Notably, two of the primary intelligence systems that ICM relies upon have also been also built or supported by Peter Thiel’s firm, according to the funding documents. One of these is ICE’s FALCON system, a database and analytical platform built by Palantir that HSI agents can use to track immigrants and crunch data on forms of cross-border criminal activity. According to the documents, ICM also provides its users access to U.S. Customs and Border Protection’s “Analytical Framework for Intelligence,” or AFI, a vast yet little-understood data system that Palantir played a largely secret-role in supporting. Some privacy advocates believe that AFI could be used to fuel Trump’s “extreme vetting” of those seeking to enter the country.
“When Trump uses the term ‘extreme vetting’, AFI is the black-box system of profiling algorithms that he’s talking about,” Edward Hasbrouck of the Identity Project, a civil liberties initiative, told me last year. “This is what extreme vetting means.”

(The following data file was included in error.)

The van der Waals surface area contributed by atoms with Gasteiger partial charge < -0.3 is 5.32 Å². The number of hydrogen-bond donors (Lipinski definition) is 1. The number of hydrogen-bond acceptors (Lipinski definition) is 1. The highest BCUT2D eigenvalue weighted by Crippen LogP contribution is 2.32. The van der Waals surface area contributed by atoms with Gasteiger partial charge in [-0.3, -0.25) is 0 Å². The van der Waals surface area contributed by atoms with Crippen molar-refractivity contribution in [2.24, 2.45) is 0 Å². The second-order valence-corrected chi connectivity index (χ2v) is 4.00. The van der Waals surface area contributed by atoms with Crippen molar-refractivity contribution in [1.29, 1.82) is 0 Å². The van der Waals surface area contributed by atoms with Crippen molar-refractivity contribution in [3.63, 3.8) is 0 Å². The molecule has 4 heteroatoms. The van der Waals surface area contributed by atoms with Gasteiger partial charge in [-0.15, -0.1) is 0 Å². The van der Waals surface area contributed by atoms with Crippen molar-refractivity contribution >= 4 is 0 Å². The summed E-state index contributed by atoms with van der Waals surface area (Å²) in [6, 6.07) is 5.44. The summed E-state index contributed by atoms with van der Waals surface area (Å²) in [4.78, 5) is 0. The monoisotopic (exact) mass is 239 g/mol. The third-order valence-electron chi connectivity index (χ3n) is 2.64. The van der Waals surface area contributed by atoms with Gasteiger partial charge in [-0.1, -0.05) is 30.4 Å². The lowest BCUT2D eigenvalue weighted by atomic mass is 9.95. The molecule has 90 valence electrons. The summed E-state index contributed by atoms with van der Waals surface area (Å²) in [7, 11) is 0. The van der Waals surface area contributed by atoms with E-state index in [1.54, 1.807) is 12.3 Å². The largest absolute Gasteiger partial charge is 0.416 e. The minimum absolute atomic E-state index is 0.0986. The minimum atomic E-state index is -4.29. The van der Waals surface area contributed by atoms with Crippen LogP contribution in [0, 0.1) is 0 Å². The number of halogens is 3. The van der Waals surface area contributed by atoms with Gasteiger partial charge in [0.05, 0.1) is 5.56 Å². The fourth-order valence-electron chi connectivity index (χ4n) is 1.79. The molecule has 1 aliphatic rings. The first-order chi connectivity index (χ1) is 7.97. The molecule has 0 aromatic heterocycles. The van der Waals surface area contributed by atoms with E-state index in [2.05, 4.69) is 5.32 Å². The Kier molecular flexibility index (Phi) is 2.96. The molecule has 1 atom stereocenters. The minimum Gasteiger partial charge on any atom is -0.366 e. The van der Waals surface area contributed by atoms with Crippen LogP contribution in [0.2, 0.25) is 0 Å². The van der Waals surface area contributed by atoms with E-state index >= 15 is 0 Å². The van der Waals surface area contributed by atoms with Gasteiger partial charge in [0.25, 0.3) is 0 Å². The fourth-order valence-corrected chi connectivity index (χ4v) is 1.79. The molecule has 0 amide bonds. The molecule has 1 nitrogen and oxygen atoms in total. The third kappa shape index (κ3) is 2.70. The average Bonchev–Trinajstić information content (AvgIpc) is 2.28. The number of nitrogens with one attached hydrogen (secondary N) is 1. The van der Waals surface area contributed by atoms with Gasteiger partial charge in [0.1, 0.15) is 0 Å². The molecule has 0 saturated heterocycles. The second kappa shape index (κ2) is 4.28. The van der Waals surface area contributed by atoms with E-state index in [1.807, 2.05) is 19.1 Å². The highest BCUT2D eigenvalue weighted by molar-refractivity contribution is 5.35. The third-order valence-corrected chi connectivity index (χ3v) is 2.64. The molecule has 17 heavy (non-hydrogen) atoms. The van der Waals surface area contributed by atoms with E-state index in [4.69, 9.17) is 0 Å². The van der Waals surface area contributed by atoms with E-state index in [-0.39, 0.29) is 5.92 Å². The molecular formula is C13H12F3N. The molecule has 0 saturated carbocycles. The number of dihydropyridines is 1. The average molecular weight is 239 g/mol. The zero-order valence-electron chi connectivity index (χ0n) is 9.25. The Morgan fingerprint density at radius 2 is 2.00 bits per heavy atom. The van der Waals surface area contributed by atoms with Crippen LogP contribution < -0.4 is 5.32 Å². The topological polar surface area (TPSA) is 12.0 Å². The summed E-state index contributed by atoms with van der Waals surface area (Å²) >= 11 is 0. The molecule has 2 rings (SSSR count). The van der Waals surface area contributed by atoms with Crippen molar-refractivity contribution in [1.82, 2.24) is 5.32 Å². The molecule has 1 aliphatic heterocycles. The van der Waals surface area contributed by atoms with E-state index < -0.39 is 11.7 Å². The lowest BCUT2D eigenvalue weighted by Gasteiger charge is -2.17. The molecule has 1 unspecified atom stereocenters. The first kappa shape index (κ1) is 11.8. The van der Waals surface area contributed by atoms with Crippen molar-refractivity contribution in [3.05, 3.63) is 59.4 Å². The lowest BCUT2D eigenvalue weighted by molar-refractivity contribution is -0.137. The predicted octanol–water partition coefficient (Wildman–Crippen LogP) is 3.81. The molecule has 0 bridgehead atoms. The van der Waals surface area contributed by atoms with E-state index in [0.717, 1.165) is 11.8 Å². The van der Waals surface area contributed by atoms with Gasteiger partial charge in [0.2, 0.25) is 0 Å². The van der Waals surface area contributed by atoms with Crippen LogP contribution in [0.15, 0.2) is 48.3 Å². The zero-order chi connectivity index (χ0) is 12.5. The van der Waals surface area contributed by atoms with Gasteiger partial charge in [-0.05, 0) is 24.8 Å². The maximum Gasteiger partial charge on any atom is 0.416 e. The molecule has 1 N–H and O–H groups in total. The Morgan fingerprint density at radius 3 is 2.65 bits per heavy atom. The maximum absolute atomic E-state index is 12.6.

ICM also provides its users with access to an internal system called the Student and Exchange Visitor Information System (SEVIS), which “includes biographic and immigration status data related to individuals who are temporarily admitted to the United States as students or exchange visitors,” according to the DHS. Agents using ICM can also query ACRIMe, an extensive database operated by ERO that compiles data on immigrants in the United States. In addition, the funding documents state that ICM provides agents — through AFI — access to data gathered under the controversial National Security Entry-Exit Registration System, or NSEERS, the now-defunct Bush-era system requiring visa-holders from two-dozen predominately Muslim countries and North Korea to register with the federal government.
One funding document states that ICM provides agents with the ability to simultaneously search information on a given person across a diverse range of government databases, permitting, for an example, an address search to query “multiple documents throughout the system, such as the person subject record, financial data (interface), CBP crossing data (interface), and other HSI and CBP subject record types. The user shall be able to conduct a consolidated address search that will match on all addresses regardless of the record type.”